We also need to be providing health care workers with the tools to do their jobs. It is mindboggling there is a shortage of essentials like masks. Everyone on the front lines – which includes people in the food supply network and so many others – needs the tools for their jobs, deserve our gratitude, and should be applauded for not quitting. Remember, they have a choice to work. They are showing up every day. That says something wonderful about them.
I hope we are stronger when we come out on the other side of this. I hope we re-evaluate our priorities as we are in the thick of it. I hope we figure out we have more in common than we previously were willing to admit. I hope we see this mass disruption in our lives as an opportunity for good. We’ve had other disruptions, but apparently not significant enough for us to change our trajectory. Sept. 11 and the Great Recession are two that happened this century. But they didn’t rattle everyone enough to make the change needed for a better world. I hope this crisis affects everyone. By no means do I want everyone to get the virus, or anyone else for that matter. What I hope for is that you take the time to see how the world as we knew it wasn’t so great. It was time for change.
I thank people for electing the current president of the United States. With the other option, we would have had the status quo – but still have been a country (and even world) that needed fixing. Donald Trump is the ultimate disrupter. He says things no other leader has said, does things no other leader has done – all bad, crappy, offensive, raw, in your face, inflammatory things. He has no grasp of science and refuses to surround himself with officials who are experts. A good leader surrounds herself with people who are smarter than her and lets them do their jobs. She is the conductor, so to speak, and the ultimate decision-maker and the one who has to take responsibility when things don’t work and gives credit to others when things do work. This president believes the opposite. I hope this virus allows others to see how the actions of this president are detrimental to all of us – not just people in the United States. I hope the chaos that he has brought to the office of the presidency, to the United States, and to the world is happening for a reason that will make us all stronger, smarter and living without blinders as we go forward.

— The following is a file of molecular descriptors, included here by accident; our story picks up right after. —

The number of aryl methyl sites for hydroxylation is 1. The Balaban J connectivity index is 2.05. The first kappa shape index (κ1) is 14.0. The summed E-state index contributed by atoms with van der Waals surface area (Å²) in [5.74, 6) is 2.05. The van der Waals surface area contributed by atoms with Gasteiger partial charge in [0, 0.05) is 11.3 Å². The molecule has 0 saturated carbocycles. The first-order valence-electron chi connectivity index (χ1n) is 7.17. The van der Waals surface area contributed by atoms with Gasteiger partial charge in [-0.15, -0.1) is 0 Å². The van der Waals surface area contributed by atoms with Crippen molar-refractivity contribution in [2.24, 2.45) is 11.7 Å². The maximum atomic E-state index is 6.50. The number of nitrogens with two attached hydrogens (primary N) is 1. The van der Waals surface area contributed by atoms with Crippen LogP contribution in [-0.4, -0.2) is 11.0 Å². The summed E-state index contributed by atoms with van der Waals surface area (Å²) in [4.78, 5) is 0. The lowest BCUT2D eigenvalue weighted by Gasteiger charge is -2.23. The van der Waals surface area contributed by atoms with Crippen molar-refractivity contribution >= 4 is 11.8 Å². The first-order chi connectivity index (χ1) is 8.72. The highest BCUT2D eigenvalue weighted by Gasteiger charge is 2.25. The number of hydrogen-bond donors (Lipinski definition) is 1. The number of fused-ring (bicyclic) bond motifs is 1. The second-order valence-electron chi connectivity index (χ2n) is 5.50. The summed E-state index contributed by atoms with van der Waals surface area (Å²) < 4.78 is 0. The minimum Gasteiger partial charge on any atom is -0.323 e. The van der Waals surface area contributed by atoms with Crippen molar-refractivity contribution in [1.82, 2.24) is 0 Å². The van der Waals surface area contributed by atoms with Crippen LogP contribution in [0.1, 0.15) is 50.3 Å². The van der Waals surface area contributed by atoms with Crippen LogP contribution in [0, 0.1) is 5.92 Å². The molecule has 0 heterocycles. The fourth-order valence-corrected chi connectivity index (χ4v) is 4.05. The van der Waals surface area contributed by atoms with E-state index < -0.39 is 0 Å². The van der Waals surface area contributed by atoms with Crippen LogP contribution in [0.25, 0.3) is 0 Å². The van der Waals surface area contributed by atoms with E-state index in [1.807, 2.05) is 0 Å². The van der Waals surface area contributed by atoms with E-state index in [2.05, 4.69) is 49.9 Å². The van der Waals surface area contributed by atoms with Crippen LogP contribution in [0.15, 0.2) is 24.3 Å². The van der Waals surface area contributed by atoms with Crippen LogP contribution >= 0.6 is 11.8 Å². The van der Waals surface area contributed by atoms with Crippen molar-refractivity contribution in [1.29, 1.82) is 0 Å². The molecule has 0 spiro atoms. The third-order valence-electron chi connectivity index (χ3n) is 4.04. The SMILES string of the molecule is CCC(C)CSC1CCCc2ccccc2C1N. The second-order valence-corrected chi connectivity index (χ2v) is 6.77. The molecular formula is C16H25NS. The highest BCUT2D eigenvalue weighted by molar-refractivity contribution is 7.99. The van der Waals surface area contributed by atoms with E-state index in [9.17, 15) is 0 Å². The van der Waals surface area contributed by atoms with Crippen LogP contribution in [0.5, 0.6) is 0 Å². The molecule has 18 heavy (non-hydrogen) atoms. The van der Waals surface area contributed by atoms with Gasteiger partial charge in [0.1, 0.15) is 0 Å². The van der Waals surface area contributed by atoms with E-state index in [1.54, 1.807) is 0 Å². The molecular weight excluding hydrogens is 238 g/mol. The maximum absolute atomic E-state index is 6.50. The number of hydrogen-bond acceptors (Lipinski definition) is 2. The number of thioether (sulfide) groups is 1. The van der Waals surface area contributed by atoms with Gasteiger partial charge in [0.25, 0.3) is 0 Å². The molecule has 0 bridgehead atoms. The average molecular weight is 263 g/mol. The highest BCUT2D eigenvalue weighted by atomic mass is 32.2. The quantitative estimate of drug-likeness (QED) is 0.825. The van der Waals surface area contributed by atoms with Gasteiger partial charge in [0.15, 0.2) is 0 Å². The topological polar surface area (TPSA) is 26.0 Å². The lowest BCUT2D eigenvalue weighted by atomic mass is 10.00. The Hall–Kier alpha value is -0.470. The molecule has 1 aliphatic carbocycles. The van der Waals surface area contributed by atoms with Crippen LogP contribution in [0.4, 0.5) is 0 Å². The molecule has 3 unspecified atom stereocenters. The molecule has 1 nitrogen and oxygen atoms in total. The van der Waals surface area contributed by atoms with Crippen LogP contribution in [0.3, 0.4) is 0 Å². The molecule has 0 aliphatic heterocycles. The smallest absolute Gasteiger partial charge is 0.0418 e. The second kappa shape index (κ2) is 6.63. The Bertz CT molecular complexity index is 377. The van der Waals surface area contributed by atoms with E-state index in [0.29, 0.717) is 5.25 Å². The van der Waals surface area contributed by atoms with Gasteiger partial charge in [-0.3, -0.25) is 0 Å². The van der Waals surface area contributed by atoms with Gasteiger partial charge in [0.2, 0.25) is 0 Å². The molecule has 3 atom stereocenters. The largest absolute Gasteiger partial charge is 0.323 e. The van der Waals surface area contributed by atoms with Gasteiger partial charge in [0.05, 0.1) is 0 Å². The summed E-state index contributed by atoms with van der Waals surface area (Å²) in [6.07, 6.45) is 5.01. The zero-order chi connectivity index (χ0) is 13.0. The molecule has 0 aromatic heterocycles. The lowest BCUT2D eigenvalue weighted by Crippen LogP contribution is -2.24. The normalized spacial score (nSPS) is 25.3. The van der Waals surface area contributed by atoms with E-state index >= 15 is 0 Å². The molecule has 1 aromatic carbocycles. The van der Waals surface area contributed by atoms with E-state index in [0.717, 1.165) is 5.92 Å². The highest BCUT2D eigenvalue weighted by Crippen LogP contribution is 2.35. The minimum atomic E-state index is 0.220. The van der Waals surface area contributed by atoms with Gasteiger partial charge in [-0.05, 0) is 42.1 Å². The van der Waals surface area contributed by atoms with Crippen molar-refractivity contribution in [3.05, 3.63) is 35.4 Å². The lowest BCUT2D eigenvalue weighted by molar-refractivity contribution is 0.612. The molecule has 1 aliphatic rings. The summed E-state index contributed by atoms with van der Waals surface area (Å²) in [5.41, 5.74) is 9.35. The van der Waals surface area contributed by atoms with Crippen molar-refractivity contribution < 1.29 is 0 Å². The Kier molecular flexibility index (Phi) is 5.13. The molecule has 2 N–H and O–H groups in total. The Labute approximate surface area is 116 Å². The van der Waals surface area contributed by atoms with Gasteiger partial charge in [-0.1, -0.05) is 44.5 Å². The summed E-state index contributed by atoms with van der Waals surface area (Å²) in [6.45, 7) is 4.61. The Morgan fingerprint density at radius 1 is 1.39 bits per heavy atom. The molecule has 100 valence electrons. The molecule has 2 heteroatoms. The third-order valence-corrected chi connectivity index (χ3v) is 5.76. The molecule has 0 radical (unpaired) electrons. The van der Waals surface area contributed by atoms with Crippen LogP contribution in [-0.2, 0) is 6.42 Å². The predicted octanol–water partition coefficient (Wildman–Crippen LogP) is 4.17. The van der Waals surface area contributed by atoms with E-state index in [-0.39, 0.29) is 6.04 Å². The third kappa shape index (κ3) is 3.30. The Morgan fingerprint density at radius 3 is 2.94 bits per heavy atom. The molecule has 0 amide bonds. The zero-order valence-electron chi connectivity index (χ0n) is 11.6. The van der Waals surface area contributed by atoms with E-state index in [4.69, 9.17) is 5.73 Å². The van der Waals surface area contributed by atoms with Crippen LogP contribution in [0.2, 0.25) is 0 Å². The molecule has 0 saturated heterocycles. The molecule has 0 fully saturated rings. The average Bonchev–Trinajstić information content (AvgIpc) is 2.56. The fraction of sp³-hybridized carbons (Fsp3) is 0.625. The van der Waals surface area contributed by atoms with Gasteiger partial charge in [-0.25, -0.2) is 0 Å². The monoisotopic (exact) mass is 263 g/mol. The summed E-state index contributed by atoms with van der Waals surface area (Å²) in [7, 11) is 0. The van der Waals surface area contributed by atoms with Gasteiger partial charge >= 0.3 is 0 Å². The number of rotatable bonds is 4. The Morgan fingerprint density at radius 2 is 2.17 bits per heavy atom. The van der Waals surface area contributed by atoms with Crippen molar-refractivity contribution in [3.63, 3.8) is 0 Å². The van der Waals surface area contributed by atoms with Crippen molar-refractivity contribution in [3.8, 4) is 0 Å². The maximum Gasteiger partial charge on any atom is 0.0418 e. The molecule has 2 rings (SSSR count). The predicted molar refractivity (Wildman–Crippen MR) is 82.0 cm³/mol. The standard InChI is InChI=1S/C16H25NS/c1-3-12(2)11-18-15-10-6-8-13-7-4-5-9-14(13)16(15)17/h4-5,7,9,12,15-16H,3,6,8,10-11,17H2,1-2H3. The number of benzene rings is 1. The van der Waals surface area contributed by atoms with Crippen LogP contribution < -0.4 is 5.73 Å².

If a better world order doesn’t come from all of this frenzy, we will have wasted a rare opportunity for significant change. Things aren’t going to be the same, so start reimagining how you want your world to be – as an individual, a family, a community, a state, a country and the world. As Mohandas Gandhi said, “Be the change you want to see in the world.”
The photography of Ansel Adams and Edward Weston are on display at Stanford University until Jan. 6, 2020. (Image: Kathryn Reed)
Similar, yet different. This is one way to describe the photography of Ansel Adams and Edward Weston.
Each captures the landscape surrounding them in a way that draws the eye to examine every detail. The play of light, lines and natural beauty beckon one to admire what their lenses captured. As with all great photography, it goes beyond the equipment. It’s having an eye for the subject and the patience to capture the moment.
A sampling of their works is on display in the exhibit “West X Southwest” at the Cantor Center on the campus of Stanford University.
“This installation explores how Weston and Adams expressed content and navigated aesthetics during early and formative moments in their careers. It considers how the artists sharpened their modernists visions through a selection of images created in the place that biographer and curator Nancy Newhall (1908-1947) called each artist’s ‘Paris’,” Elizabeth Kathleen Mitchell, curator and director of the Curatorial Fellowship Program, wrote of this exhibit.
Adams is known for his work in Yosemite and the Southwest, while Weston explored Mexico.
Together, in 1934 they were founding members of Group f/64, a San Francisco Bay Area photography collective. They had met in the mid-1920s; then crossed paths at various times. It was Weston who introduced Adams to Death Valley, while it was Adams who showed Weston Yosemite and other parts of the Sierra.
Adams said, “(We) had both come to be sympathetic to each other’s work, though we were never on an identical wave length.”
This sentiment is obvious as one walks through the exhibit. What I learned is that in 1941 Adams was commissioned by the U.S. Department of Interior to photograph national parks, mostly in the Southwest.
Having been an admirer of Adam’s for years, it was his photographs that captured my attention the most. This exhibit includes his iconic “Moonrise” at Hernandez, New Mexico. Before reading the description for “Dune” I thought the photo was a winter scene of plants struggling to survive in the snow. Instead it is an image of White Sands National Monument in New Mexico.